Semi-Daily Journal Archive

The Blogspot archive of the weblog of J. Bradford DeLong, Professor of Economics and Chair of the PEIS major at U.C. Berkeley, a Research Associate of the National Bureau of Economic Research, and former Deputy Assistant Secretary of the U.S. Treasury.

Monday, August 07, 2006

Tom Ricks Explains Why He Did Not Write the Stories He Thought He Should Be Writing

Tom Ricks talks about the runup to the war on Iraq. Ricks has said that there were major failures of five different institutions: the Administration, the CIA, the military, the media, and congress. We understand why Ricks assigns blame to the Administration--Bush, Cheney, Rumsfeld, Wolfowitz, and company. We understand why Ricks assigns blame to the CIA (although it did come under awful pressure from the Administration). We understand why Ricks assigns blame to the military. But congress? Congress did nothing. Why does Ricks assign blame to congress. That puzzled me.

Here he explains: He assigns blame to congress because without the aircover provided by senators asking touch questions at hearings, Tom Ricks found that his editors at the Washington Post would not let him write the stories he knew he should be writing to inform his readers of what was going on. Because congress did not do its job, Ricks thinks, he and his colleagues in the media could not do their job.

It's a very interesting point for Ricks to make.

Here's his conversation with Howard Kurtz:

CNN.com - Transcripts: KURTZ: Tom Ricks, your book, "Fiasco", has rocketed to No. 1 on the bestseller list. You argue that the administration is to blame, for not foreseeing many of the problems that are affecting Iraq today and 130,000 U.S. forces there?

RICKS: Well, not just the administration. Yes, the administration made huge mistakes, but the argument of the book is you don't get a mess as big of Iraq just through the mistakes of the Bush administration. That the U.S. military also bungled the occupation, and that other players also helped create this mess, including the media.

KURTZ: Including the media. In fact, you write, quote, in the run-up to the war, quote, "The media didn't delve deeply enough into the issues surrounding war, especially the threat of Iraq and the cost of occupying and remaking the country. We're seeing those costs right now." Why didn't the media delve more deeply? Was there a certain level of intimidation?

RICKS: I don't think it was so much as intimidation as partly a lack of information, credible information. Congress didn't hold hearings in which credible information was presented that said, no, the administration's case is wrong.

KURTZ: Since when do reporters have to wait for Congress to hold hearings?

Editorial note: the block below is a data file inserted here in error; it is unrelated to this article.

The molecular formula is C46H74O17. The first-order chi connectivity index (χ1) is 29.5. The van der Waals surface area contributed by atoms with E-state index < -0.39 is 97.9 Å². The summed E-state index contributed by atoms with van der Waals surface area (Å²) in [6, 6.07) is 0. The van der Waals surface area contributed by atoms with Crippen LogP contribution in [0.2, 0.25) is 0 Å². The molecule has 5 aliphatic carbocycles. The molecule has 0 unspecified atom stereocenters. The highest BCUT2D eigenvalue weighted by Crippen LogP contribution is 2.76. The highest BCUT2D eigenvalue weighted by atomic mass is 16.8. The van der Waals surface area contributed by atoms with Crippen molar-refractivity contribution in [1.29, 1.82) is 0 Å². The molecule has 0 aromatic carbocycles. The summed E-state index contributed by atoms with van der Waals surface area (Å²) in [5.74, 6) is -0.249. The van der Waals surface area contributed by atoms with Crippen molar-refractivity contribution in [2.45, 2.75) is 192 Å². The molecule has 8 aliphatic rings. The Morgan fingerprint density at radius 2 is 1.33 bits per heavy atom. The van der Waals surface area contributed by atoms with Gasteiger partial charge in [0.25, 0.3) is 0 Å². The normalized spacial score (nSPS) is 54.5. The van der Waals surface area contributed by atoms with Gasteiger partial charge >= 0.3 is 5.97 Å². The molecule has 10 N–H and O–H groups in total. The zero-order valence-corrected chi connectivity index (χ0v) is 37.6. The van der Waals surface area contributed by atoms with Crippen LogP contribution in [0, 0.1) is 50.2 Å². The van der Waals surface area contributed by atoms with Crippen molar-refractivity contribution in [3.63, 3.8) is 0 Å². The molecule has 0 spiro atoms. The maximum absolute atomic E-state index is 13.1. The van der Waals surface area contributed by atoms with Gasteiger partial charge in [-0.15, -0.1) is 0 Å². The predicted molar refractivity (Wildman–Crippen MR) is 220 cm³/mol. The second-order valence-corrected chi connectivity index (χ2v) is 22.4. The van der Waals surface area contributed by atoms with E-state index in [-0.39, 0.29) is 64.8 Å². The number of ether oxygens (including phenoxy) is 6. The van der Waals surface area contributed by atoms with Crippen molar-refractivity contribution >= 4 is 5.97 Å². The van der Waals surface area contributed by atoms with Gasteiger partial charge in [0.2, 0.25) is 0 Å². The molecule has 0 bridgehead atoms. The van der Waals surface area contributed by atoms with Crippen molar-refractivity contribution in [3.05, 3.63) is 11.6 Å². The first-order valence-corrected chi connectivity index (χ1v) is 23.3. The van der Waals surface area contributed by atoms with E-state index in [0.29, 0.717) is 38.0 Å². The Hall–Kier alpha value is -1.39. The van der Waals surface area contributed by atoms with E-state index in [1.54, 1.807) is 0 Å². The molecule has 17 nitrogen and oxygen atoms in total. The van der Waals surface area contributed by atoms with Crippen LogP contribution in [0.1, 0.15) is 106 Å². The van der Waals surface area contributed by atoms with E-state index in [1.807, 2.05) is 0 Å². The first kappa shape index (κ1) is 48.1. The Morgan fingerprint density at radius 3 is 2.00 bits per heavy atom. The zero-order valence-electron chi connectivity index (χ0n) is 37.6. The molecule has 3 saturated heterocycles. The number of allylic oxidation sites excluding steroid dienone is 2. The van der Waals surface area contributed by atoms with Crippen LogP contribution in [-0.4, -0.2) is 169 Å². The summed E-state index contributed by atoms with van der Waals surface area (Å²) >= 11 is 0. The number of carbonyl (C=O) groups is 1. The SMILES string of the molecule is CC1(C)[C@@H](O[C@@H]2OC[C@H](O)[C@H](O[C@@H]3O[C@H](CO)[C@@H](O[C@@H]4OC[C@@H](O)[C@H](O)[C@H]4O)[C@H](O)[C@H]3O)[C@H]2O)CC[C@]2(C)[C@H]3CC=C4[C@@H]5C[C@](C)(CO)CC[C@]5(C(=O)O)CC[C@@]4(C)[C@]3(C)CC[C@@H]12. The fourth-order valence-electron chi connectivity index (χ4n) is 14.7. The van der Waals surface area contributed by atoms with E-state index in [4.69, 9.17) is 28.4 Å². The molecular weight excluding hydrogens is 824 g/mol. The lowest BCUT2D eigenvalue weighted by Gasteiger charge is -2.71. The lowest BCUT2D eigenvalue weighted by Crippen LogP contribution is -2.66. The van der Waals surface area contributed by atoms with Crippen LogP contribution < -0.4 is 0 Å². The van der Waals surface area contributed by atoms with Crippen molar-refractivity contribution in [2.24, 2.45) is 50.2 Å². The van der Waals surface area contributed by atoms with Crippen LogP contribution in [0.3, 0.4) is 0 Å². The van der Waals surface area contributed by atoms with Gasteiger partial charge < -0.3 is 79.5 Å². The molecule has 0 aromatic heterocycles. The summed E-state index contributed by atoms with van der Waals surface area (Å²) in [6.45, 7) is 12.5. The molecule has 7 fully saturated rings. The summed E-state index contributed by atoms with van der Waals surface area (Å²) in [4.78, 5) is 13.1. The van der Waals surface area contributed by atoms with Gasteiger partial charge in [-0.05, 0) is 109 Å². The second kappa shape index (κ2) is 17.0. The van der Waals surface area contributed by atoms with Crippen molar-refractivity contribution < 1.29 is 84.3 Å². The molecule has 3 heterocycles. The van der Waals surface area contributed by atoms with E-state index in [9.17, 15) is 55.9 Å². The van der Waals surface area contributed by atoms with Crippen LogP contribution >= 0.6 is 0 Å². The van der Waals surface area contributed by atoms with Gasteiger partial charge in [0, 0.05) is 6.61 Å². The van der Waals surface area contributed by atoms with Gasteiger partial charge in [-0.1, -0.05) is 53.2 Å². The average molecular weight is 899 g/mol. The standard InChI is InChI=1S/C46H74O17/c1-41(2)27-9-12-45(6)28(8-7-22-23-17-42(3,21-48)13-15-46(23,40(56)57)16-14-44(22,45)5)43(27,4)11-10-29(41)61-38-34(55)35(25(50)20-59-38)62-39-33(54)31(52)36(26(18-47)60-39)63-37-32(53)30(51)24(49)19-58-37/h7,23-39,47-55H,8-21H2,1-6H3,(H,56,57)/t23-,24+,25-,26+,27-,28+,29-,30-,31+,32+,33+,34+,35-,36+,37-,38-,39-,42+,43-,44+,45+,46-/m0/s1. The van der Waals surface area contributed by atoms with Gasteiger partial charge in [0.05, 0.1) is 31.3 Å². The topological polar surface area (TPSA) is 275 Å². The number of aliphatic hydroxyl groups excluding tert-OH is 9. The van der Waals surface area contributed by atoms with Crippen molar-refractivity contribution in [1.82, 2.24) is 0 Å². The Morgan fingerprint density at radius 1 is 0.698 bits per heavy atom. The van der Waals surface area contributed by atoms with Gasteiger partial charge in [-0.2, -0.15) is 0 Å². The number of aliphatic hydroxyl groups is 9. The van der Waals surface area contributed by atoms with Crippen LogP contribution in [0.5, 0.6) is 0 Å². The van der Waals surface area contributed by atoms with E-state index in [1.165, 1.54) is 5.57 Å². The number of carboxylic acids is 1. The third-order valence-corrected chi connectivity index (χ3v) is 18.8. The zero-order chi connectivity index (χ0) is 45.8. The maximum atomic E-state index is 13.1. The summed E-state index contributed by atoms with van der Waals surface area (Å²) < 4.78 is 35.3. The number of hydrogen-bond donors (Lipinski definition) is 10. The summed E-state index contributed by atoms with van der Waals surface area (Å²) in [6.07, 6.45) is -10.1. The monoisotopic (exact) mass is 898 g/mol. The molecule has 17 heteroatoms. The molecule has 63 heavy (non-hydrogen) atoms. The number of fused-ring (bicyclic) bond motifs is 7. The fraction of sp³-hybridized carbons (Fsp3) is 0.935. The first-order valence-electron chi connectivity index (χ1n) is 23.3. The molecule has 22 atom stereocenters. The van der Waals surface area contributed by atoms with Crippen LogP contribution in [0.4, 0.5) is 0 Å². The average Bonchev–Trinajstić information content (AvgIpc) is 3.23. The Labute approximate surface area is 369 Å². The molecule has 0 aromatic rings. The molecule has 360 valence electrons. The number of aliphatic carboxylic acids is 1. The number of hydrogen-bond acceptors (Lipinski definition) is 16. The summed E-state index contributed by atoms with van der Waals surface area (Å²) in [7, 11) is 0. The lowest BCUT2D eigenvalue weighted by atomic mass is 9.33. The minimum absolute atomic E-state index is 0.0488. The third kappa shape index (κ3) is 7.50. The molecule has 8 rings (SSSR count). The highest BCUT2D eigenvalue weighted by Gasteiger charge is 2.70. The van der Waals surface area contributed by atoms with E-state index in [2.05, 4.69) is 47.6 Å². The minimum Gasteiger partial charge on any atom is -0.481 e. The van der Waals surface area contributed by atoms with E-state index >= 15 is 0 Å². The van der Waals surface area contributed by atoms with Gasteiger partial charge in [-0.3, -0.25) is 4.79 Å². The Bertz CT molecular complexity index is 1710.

RICKS: They don't. But Congress is kind of the engine of Washington, the engine of government. And if Congress is asleep at the wheel, if war seems inevitable, at some point your editors say, why do you keep writing about doubts about this war, when it's going to happen?

KURTZ: Do you include yourself in this indictment? Did you run into that kind of skepticism from your "Washington Post" editors?

RICKS: Absolutely. There was a sense that, look, this thing is going to happen. You've written a lot of stories about the doubts about the war. Give us more stories about the war plan, because it is going to happen, whether or not all these generals oppose it....

KURTZ: Welcome back. Tom Ricks, you are a beat reporter at the Pentagon for "The Washington Post". Now, you've written a book that concludes not only that the U.S. occupation there was a fiasco, but that the military made huge mistakes that contributed to the success of the insurgency. Doesn't that make it difficult to continue to cover the Pentagon as a objective observer?

RICKS: No, the striking thing to me has been the number of soldiers, in Iraq, who have sent me notes thanking me for writing this book. One battalion commander wrote to me, you finally said publicly what we've been saying privately for the last couple of years. The military wants to win in Iraq. And they appreciate somebody who comes along and sympathetically writes about the problems there, and also looks at some of the successes that have been neglected internally in the military.

KURTZ: And why were some of the mid-level people willing to talk to you, since obviously, to some degree they were contradicting their superior commanding officers?

RICKS: Because they've been worried about failures of leadership. It's an army that is very self-critical up to the level of colonel, but generals have remained off limits for criticism and that has led to real problems in Iraq. We've not had a single general relieved in Iraq -- a real change from other wars where generals routinely were moved out, while they were looking for good commanders.

Howard Kurtz, of course, should be fired immediately for his question: "[Y]ou've written a book that concludes... that the military made huge mistakes that contributed to the success of the insurgency. Doesn't that make it difficult to continue to cover the Pentagon as a objective observer?" Anybody who has not concluded that the military has made huge mistakes that contribued to the successof the insurgency is a shill who has no business claiming to be an objective observer.

And go buy Ricks's excellent Fiasco: http://www.amazon.com/exec/obidos/asin/159420103X.

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